Poised to protect a valuable harbor off the tip of Florida was one of the largest forts ever built. Nearly thirty years in the making (1846-1875), Fort Jefferson was never finished nor fully armed. Yet it was a vital link in a chain of coastal #forts that stretched from Maine to California. Fort Jefferson, the most sophisticated of these, was a brilliant and undeniable symbol that the United States wanted to be left alone. Though never attacked, the fort fulfilled its intended role. It helped to protect the peace and prosperity of a young nation. . During the Civil War, Union warships used the harbor in their campaign to blockade Southern shipping. The fort was also used as a prison. Its most famous prisoner was Dr. Samuel Mudd, the physician who set the broken leg of John Wilkes Booth. . Abandoned by the Army in 1874, the fort was later used as a coaling station for warships. Though used briefly during both world wars, the #fort ’s final chapter as “Guardian of the Gulf” had long since closed. . Image: An estimated 16 million bricks were used during the construction of Fort Jefferson. . #FindYourPark #nationalparkservice #fortjefferson #drytortugas #civilwar #florida #fortification #architecture
“This place reminds me of Santa's workshop … except it smells like mushrooms and everyone looks like they want to hurt me." - Buddy the Elf . The scenery may be magical, but don’t forget to be on the lookout for wildlife. The moose (Alces alces) is the largest extant deer species. Easily recognized by the palmate (i.e., leaf-shaped) antlers of males while other deer species have dendritic (i.e., twig-like) antlers. Female moose, called cows, don't grow antlers. These large animals typcially inhabit boreal and mixed deciduous forests of the Northern Hemisphere. Moose are big, and like other large mammals, they can be unpredictable. It’s important to keep a safe distance between you and any wildlife you may encounter. . Image: Moose that may or may not be in the holiday spirit at Glacier Bay National Park and Preserve. . #FindYourPark #WildlifeSafety #moose #nationalparkservice #keepwildlifewild #alaska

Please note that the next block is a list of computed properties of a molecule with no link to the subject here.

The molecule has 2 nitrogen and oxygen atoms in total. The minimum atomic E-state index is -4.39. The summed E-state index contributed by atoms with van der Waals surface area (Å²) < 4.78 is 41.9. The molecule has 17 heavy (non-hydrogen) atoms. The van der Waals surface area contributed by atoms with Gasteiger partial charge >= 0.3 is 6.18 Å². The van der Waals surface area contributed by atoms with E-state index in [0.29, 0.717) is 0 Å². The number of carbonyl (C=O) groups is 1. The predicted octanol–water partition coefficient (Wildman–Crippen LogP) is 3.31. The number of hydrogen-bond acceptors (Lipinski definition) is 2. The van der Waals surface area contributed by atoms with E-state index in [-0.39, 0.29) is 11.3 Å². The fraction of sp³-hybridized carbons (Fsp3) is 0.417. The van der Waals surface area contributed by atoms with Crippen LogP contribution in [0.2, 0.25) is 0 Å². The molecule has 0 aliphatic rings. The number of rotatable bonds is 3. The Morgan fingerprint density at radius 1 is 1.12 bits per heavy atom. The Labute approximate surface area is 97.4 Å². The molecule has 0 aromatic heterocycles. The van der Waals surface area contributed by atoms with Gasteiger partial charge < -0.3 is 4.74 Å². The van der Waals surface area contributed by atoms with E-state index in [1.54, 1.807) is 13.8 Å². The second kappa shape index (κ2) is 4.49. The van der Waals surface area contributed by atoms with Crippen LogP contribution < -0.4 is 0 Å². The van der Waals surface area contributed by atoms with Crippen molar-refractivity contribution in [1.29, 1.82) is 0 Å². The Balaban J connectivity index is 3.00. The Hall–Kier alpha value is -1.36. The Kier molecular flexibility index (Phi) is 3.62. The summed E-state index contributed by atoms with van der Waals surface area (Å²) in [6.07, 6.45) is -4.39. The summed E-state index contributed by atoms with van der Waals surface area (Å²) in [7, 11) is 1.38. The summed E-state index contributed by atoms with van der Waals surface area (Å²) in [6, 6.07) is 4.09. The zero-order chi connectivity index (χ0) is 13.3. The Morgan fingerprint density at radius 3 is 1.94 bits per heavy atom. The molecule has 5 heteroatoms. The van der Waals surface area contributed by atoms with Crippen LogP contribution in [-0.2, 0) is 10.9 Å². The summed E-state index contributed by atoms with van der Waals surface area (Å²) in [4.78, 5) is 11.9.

What does the fox say on Mondays? Take the plunge! . This fox is diving for a snack. Tracking mice under the snow, the fox will leap up and land on its prey, taking it by surprise. Sometimes the snack eludes the fox. It’s usually an effective, and entertaining, performance. Just one of the many scenes you can see at Yellowstone National Park. . Video: Leap and plunge of a hunting fox. . #MondayMotivation #FindYourPark #natureupclose #fox #jumping #nature #yellowstonenationalpark
"Another glorious day, the air as delicious to the lungs as nectar to the tongue." - John Muir . Over the past month, we have enjoyed some beautiful evenings in Glacier National Park with snow capped mountains illuminated in rosy hues. This phenomena is called alpenglow. When the weather is clear, alpenglow occurs before sunrise and just after sunset. The rosy hues are the result of light waves working their way through the atmosphere at a low angle. . Image: Rosy hues over the #mountains at @glaciernps /Amy Vanderbilt . #FindYourPark #nationalparkservice #glacier
For much of the 19th century, masonry fortifications were the United States’ main defense against overseas enemies. However, during the Civil War, new technology proved its superiority to these forts. The Union army used rifled cannon and compelled the Confederate garrison inside Fort Pulaski near Savannah, Georgia to surrender in 1862. The siege was a landmark experiment in the history of military science and invention. Learn more about fortifications at . Image: Misty morning inside Fort Pulaski/Candice Wyatt . #FindYourPark #nationalparkservice #civilwar #georgia #savannahgeorgia #fort #fortpulaski